WebClick Tracer

En Pointe

BP Beautiful People

The BP Beautiful People program develops collaborations with talented individuals from outside the ballet sector. Providing a diverse range of tips and tricks that range from lifestyle, well-being and nutrition to fashion, beauty, costume design, and more. 

To Die for Art: The Influence of Powell and Pressburger’s
“The Red Shoes” (1948)

An in-depth, behind-the-scenes look at how 1940s ballet-inspired, Oscar nominated blockbuster film, The Red Shoes.

By Chino Hernandez; Photos courtesy of The Criterion Collection

On October 23, 1948, Michael Powell and Emeric Pressburger’s The Red Shoes hit theaters in the United States. The Rank Organisation, who co-financed the picture with The Archers, was incredibly worried about the film’s commercial appeal. It was a British production about dance, and it featured a 17-minute real-time ballet, which had never been captured on film before. American audiences were much more comfortable with MGM’s Technicolor musical-comedies—escapist fare with big Hollywood stars that undoubtedly helped them forget about the horrors of World War II. The Red Shoes were the exact opposite of that.

It was dramatic and dark. The narrative was more eager to explore the lives of complicated artists than paint a picture of cookie-cutter idealism. It also faced a difficult production history, which worried its distributors. Its opulent centerpiece ballet sequence caused the film to go over budget. Originally planned to be filmed over 15 weeks with a £300,000 budget, it ballooned to £500,000 with production delayed by another 63 days.

The relationship of The Rank Organisation and The Archers (who had collaborated together for years) was strained due to The Red Shoes. Powell and Pressburger (the filmmakers who owned The Archers), felt their co-financier did not see the artistic merits behind the film. Due to shortage in resources, the budget for advertising shrank. This effectively ended their once-fruitful partnership, and the Archers moved to the more artistically-inclined production house of Alexander Korda. Despite the backstage drama, The Red Shoes proved to be a massive hit in both the United States and the United Kingdom.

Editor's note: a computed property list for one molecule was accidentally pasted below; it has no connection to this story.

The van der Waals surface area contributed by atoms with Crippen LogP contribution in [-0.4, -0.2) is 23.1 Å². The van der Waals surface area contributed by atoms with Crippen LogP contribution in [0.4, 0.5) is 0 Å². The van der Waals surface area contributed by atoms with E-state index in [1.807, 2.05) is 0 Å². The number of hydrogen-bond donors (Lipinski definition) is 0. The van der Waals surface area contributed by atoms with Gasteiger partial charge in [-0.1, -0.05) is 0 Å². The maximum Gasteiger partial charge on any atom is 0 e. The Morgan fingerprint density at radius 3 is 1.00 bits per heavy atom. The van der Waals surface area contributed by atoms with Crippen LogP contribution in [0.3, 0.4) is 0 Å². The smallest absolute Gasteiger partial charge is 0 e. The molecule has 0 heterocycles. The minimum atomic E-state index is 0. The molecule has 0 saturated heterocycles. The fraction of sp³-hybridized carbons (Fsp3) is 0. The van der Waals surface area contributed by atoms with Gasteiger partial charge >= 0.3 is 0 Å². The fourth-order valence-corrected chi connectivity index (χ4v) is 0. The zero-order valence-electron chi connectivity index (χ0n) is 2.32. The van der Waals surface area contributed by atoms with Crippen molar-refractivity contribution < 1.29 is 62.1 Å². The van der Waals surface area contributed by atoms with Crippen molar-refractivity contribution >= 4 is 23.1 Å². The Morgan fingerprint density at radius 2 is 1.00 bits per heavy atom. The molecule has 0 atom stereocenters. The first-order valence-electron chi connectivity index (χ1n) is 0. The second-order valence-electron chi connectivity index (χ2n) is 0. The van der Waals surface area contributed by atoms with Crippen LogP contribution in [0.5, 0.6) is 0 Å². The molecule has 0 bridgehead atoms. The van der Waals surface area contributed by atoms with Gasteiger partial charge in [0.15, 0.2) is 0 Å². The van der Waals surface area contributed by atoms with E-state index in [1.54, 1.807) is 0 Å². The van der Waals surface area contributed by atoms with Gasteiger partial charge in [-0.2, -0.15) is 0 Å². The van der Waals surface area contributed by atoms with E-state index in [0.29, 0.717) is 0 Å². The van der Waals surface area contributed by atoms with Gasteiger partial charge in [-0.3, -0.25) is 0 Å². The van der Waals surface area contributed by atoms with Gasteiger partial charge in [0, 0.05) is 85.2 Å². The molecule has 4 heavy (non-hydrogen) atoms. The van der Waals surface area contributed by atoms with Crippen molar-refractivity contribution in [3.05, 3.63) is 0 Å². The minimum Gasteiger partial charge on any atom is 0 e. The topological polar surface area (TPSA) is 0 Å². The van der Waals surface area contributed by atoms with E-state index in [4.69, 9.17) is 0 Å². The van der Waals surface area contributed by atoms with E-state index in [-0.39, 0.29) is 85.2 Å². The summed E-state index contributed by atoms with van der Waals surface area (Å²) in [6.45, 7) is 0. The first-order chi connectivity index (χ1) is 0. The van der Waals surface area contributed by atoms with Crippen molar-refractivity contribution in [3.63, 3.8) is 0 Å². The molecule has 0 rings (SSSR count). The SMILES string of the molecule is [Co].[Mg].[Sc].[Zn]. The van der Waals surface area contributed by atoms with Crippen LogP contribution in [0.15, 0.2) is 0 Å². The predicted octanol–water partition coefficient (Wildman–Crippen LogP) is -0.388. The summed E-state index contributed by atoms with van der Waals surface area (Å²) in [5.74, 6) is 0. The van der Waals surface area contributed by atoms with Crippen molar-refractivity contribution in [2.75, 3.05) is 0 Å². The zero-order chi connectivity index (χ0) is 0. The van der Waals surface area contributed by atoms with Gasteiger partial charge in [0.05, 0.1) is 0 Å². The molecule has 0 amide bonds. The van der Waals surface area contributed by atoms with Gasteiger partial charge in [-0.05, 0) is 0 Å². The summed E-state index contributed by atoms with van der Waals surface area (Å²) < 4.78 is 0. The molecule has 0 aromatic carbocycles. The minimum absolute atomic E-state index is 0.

It was the 6th biggest film in the UK that year, and played in theaters for an impressive two-year stint in the US. Reviews for the film were glowing, and it eventually nabbed five nominations at the 1948 Oscars (including Best Picture). It took home two statues: for Hein Heckroth and Arthur Lawson’s majestic production design, and for Brian Easdale’s memorable musical scoring.

Bosley Crowther, The New York Times’ resident hard-boiled film critic, championed the film. “Over the years, there have been several movies in which attempts have been made to capture the spirit and the beauty, the romance and the enchantment of the ballet. And, inevitably, in these pictures, ballets have been performed, a few times with charm and sincerity but more often—and unfortunately—without. However, there has never been a picture in which the ballet and its special, magic world have been so beautifully and dreamily presented as the new British film, The Red Shoes,” he wrote in his original 1948 review. “Here, in this unrestricted romance, which opened at the Bijou yesterday, is a visual and emotional comprehension of all the grace and rhythm and power of the ballet. Here is the color and the excitement, the strange intoxication of the dancer’s life. And here is the rapture and the heartbreak which only the passionate and the devoted can know.”

Crowther’s thoughts perfectly capture the essence of The Red Shoes. It is a film about artists, made by artists, and its energy bounces off the screen and touches anybody who has felt a deep passion for the arts. In the film, real-life ballerina Moira Shearer (who was a featured dancer at Sadler Well’s Ballet School, or more commonly known as Royal Ballet School) plays Victoria Page, an ambitious young dancer eager to join the prestigious company of art impresario Boris Lermontov (played with power and nuance by Anton Walbrook).